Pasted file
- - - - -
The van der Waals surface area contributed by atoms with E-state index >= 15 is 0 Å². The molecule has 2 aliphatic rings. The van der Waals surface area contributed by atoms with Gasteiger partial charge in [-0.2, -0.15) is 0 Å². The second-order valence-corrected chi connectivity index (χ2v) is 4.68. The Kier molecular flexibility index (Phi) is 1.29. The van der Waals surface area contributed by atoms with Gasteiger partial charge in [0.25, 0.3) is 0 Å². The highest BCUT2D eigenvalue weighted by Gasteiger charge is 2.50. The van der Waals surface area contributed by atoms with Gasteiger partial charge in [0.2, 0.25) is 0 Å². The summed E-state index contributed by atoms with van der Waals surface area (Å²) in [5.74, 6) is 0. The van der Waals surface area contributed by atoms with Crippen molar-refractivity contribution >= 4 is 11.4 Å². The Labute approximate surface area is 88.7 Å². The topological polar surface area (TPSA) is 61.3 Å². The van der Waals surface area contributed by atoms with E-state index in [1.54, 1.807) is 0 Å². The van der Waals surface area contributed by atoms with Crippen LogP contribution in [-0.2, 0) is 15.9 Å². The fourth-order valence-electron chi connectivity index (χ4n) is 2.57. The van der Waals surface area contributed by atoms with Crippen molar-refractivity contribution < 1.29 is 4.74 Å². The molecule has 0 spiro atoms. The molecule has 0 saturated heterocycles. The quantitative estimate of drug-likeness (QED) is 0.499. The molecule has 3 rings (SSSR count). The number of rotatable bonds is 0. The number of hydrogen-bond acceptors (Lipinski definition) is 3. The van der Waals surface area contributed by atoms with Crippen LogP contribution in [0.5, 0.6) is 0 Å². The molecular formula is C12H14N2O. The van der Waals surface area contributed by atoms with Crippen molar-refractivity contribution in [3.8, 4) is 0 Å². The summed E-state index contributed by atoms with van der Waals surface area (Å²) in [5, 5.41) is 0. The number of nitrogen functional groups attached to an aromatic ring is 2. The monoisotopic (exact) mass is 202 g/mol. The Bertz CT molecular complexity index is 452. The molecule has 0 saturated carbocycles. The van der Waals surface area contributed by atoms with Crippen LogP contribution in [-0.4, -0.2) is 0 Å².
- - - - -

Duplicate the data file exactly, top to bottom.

The van der Waals surface area contributed by atoms with E-state index >= 15 is 0 Å². The molecule has 2 aliphatic rings. The van der Waals surface area contributed by atoms with Gasteiger partial charge in [-0.2, -0.15) is 0 Å². The second-order valence-corrected chi connectivity index (χ2v) is 4.68. The Kier molecular flexibility index (Phi) is 1.29. The van der Waals surface area contributed by atoms with Gasteiger partial charge in [0.25, 0.3) is 0 Å². The highest BCUT2D eigenvalue weighted by Gasteiger charge is 2.50. The van der Waals surface area contributed by atoms with Gasteiger partial charge in [0.2, 0.25) is 0 Å². The summed E-state index contributed by atoms with van der Waals surface area (Å²) in [5.74, 6) is 0. The van der Waals surface area contributed by atoms with Crippen molar-refractivity contribution >= 4 is 11.4 Å². The Labute approximate surface area is 88.7 Å². The topological polar surface area (TPSA) is 61.3 Å². The van der Waals surface area contributed by atoms with E-state index in [1.54, 1.807) is 0 Å². The van der Waals surface area contributed by atoms with Crippen LogP contribution in [-0.2, 0) is 15.9 Å². The fourth-order valence-electron chi connectivity index (χ4n) is 2.57. The van der Waals surface area contributed by atoms with Crippen molar-refractivity contribution < 1.29 is 4.74 Å². The molecule has 0 spiro atoms. The molecule has 0 saturated heterocycles. The quantitative estimate of drug-likeness (QED) is 0.499. The molecule has 3 rings (SSSR count). The number of rotatable bonds is 0. The number of hydrogen-bond acceptors (Lipinski definition) is 3. The van der Waals surface area contributed by atoms with Crippen LogP contribution in [0.5, 0.6) is 0 Å². The molecular formula is C12H14N2O. The van der Waals surface area contributed by atoms with Crippen molar-refractivity contribution in [3.8, 4) is 0 Å². The summed E-state index contributed by atoms with van der Waals surface area (Å²) in [5, 5.41) is 0. The number of nitrogen functional groups attached to an aromatic ring is 2. The monoisotopic (exact) mass is 202 g/mol. The Bertz CT molecular complexity index is 452. The molecule has 0 saturated carbocycles. The van der Waals surface area contributed by atoms with Crippen LogP contribution in [-0.4, -0.2) is 0 Å².